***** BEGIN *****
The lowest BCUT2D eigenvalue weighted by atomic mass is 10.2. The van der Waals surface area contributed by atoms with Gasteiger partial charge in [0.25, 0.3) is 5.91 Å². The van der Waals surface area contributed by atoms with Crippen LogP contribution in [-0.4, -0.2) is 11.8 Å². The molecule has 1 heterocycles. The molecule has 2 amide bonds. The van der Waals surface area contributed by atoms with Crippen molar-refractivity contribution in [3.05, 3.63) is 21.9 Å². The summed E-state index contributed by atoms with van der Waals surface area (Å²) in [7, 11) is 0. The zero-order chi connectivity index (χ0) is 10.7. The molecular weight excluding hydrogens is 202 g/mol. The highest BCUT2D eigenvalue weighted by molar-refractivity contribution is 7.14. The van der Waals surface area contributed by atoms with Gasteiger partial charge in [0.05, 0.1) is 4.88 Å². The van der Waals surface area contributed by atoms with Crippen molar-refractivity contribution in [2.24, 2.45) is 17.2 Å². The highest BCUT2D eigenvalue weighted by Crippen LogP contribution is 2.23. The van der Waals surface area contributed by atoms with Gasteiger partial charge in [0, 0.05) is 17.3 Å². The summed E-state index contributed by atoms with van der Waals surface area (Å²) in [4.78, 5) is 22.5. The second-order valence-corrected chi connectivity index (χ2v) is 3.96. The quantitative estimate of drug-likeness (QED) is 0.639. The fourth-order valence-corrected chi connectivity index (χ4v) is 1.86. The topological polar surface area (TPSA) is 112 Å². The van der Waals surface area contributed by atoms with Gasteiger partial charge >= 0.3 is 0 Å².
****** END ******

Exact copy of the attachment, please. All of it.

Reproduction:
The lowest BCUT2D eigenvalue weighted by atomic mass is 10.2. The van der Waals surface area contributed by atoms with Gasteiger partial charge in [0.25, 0.3) is 5.91 Å². The van der Waals surface area contributed by atoms with Crippen LogP contribution in [-0.4, -0.2) is 11.8 Å². The molecule has 1 heterocycles. The molecule has 2 amide bonds. The van der Waals surface area contributed by atoms with Crippen molar-refractivity contribution in [3.05, 3.63) is 21.9 Å². The summed E-state index contributed by atoms with van der Waals surface area (Å²) in [7, 11) is 0. The zero-order chi connectivity index (χ0) is 10.7. The molecular weight excluding hydrogens is 202 g/mol. The highest BCUT2D eigenvalue weighted by molar-refractivity contribution is 7.14. The van der Waals surface area contributed by atoms with Gasteiger partial charge in [0.05, 0.1) is 4.88 Å². The van der Waals surface area contributed by atoms with Crippen molar-refractivity contribution in [2.24, 2.45) is 17.2 Å². The highest BCUT2D eigenvalue weighted by Crippen LogP contribution is 2.23. The van der Waals surface area contributed by atoms with Gasteiger partial charge in [0, 0.05) is 17.3 Å². The summed E-state index contributed by atoms with van der Waals surface area (Å²) in [4.78, 5) is 22.5. The second-order valence-corrected chi connectivity index (χ2v) is 3.96. The quantitative estimate of drug-likeness (QED) is 0.639. The fourth-order valence-corrected chi connectivity index (χ4v) is 1.86. The topological polar surface area (TPSA) is 112 Å². The van der Waals surface area contributed by atoms with Gasteiger partial charge >= 0.3 is 0 Å².